Monday, January 09, 2017

Why did the State of Michigan spend the money for a study to improve the tourism experience? That is "Pure Michigan," Snyder isn't.

May 19, 2014
By Danielle Kelly

An analysis of garbage (click here) found on five Lake Michigan beaches finds that most trash comes from visitors instead of offshore sources, according to the Holland Sentinel.

Hundreds of thousands of pieces of trash were collected for the analysis, all by volunteers. Shorelines from West Side County Park, Chicago’s North Avenue Beach, Marquette Park Beach, Sand Bay Beach and Sleeping Bear Dunes National Lakeshore were included.
At West Side County Park beach, 60 volunteers collected 3,234 pieces of trash totaling about 92 pounds. At North Avenue Beach, 1,817 volunteers collected more than 170,000 pieces of litter....

More of the Snyder wayward death spiral. When all the Governor's former experience is balance sheets, there is little there to actually govern.

December 30, 2016
By Chelsey Harvey

A new law in Michigan (click here) will prohibit local governments from banning, regulating or imposing fees on the use of plastic bags and other containers. You read that correctly: It’s not a ban on plastic bags — it’s a ban on banning plastic bags.  

Michigan Lt. Gov. Brian Calley signed the new public act into law on Wednesday, along with 11 other bills. Gov. Rick Snyder is currently on vacation out of state, local news sources reported, and Calley has the authority to sign bills into law in his absence.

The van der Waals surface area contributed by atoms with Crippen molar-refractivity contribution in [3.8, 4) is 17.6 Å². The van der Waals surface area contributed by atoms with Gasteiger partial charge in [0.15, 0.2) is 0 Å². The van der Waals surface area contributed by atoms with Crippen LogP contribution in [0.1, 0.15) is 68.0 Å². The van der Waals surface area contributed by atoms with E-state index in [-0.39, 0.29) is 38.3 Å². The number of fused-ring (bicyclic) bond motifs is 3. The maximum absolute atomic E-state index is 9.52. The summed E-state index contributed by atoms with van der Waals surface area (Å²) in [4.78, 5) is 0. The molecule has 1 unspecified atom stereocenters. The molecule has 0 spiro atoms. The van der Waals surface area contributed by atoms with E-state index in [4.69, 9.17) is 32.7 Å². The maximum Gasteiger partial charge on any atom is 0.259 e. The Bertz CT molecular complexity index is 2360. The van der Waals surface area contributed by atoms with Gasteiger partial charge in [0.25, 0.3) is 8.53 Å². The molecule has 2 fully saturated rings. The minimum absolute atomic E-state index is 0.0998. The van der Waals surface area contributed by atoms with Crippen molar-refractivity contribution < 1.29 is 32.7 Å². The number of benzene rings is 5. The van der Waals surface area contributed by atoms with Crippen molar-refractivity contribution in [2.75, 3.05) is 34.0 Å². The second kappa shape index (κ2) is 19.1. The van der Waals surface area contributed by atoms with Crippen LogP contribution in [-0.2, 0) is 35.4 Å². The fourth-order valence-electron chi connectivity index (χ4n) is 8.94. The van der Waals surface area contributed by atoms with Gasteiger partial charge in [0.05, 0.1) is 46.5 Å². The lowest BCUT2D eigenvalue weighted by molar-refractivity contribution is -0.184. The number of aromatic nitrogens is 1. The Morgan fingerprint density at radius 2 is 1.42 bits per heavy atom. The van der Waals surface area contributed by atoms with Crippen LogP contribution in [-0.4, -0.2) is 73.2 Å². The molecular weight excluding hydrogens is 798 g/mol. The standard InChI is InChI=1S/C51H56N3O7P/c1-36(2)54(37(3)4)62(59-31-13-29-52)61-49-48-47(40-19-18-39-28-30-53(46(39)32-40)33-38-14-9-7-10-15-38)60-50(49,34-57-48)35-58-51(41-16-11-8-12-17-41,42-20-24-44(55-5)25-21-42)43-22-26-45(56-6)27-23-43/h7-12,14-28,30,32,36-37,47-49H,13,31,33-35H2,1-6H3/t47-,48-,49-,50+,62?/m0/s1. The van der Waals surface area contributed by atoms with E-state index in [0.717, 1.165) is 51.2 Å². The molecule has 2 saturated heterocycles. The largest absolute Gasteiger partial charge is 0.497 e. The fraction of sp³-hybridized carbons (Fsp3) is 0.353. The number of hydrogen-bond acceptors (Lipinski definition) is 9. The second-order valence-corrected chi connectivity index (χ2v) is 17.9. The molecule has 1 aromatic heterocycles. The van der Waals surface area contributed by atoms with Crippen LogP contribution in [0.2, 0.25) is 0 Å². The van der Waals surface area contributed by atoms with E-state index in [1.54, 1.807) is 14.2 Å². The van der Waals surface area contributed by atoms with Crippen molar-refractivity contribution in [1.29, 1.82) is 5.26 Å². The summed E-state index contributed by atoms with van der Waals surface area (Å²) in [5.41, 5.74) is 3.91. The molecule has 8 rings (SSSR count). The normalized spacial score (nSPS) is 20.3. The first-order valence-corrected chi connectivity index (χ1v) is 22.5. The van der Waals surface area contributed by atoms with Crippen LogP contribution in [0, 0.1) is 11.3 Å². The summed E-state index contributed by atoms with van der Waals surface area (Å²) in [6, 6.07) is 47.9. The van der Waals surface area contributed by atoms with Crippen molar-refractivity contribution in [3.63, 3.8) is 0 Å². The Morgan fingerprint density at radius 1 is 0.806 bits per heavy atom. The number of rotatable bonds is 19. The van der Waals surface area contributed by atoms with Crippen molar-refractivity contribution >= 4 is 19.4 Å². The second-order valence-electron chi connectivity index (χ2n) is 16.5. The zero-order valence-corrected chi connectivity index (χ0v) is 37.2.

The new public act prohibits local ordinances from “regulating the use, disposition, or sale of, prohibiting or restricting, or imposing any fee, charge, or tax on certain containers,” including plastic bags, as well as cups, bottles and other forms of packaging. This means individual cities and municipalities are not allowed to ban plastic bags or charge customers a fee for using them.  

Bans and restrictions on the use of plastic bags are widespread in other parts of the country and around the world. The rationale is simple: Plastic bags are infamous non-biodegradable sources of pollution — although they will eventually break down into tiny pieces, scientists believe this process can take hundreds of years, or even up to a millennium, in landfills....